Longing for the Storm
Arjun G. Sheth
I’m lucky to live near the Brooklyn Museum. The last time I went, at the end of summer, I browsed their latest photography exhibit. While it was impressive, what always stands out about my trips there is the museum’s most majestic piece, Albert Bierstadt’s A Storm In the Rocky Mountains, Mt. Rosalie.
As usual, the piece held me in place as I scanned every brushstroke. I’m not a big fan of landscapes, but this one has always stood out. From the way it towers over me, to the range of light dappled on the lake contrasting the shadows on the cliffs, looking at the piece feels like breathing in mountain air. It makes me want to step into the painting and swim in the waters despite the incoming thunder. The peace combined with the electricity of the approaching storm gives the work a dynamic quality that always keeps me mystified.
During that visit, a tour group approached, and the guide explained that this piece was once part of a traveling exhibition—that people would pay a lot more than the Brooklyn Museum’s admission price (adjusted for inflation) to see nature rendered so extravagantly, the way we all pay twenty dollars now for a movie.
At the time, I understood on a literal level how and why people would pay to look at a painting like this. I didn’t understand it on a visceral level until I’d been stuck at home with every movie I could ever want at my disposal, but no physical art anywhere in sight. I miss that feeling of standing in front of that landscape, taking in something that isn’t being projected electronically, being pulled to a stop, drawn in by the energy that can only come from the force of a brush against canvas. I can’t wait to stand shoulder to shoulder with other onlookers again, arching our necks up as if wind from that mountain canyon were blowing through our hair.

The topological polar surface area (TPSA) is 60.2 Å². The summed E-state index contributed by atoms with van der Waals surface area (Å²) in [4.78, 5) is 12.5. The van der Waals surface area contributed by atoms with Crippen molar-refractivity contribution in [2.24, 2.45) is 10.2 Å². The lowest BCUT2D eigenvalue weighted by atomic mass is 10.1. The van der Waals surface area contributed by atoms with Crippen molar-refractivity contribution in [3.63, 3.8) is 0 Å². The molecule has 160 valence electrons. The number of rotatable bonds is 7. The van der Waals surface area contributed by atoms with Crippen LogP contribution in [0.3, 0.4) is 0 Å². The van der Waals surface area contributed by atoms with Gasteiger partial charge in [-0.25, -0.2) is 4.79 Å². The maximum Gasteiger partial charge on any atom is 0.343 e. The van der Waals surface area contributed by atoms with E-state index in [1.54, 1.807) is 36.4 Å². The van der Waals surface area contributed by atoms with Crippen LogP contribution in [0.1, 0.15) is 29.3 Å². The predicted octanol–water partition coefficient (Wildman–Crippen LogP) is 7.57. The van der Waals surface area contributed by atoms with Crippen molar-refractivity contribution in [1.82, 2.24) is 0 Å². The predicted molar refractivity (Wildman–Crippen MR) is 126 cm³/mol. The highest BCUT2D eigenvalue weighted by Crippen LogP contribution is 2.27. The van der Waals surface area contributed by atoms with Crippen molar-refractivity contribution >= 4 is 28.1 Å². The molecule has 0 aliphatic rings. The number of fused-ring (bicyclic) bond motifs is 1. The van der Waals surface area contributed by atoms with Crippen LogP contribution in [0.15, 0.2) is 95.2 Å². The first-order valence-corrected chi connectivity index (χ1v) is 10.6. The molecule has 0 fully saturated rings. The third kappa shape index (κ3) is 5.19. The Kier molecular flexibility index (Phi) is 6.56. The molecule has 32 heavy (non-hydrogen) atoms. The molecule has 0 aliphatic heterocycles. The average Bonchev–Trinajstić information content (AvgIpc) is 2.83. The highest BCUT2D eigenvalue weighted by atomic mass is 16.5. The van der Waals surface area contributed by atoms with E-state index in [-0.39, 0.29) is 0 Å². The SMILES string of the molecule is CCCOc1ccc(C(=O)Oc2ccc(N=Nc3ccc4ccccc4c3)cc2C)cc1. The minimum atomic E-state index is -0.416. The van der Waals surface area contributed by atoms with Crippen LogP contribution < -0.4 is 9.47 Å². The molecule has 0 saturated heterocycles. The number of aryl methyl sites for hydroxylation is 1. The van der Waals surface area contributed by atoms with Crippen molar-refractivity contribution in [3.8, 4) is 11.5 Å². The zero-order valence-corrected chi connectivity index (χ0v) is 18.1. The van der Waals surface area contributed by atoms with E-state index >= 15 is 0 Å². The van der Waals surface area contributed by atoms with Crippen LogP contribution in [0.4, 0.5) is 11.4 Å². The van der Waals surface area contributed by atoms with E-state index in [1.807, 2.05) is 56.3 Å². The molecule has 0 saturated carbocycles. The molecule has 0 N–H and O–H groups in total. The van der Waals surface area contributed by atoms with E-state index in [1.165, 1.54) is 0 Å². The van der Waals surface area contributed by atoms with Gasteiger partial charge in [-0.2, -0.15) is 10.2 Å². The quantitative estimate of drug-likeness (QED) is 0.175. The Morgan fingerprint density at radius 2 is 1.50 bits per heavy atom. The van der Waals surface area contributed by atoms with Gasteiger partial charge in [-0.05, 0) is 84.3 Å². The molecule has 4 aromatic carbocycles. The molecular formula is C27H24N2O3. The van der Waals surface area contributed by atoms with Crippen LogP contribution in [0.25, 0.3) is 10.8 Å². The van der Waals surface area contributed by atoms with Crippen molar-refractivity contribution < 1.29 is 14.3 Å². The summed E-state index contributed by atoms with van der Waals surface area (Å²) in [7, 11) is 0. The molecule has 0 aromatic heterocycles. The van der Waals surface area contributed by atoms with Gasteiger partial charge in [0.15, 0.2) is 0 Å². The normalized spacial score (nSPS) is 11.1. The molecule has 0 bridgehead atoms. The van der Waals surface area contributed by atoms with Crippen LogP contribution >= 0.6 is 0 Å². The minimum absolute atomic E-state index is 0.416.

Arjun G. Sheth is a freelance fantasy writer and sound editor for films in New York City.
Albert Bierstadt (1830-1902) was a German-American painter who traveled to the American West on at least two surveying expeditions. One such trip in 1863 led to the creation of A Storm In The Rocky Mountains, Mt. Rosalie.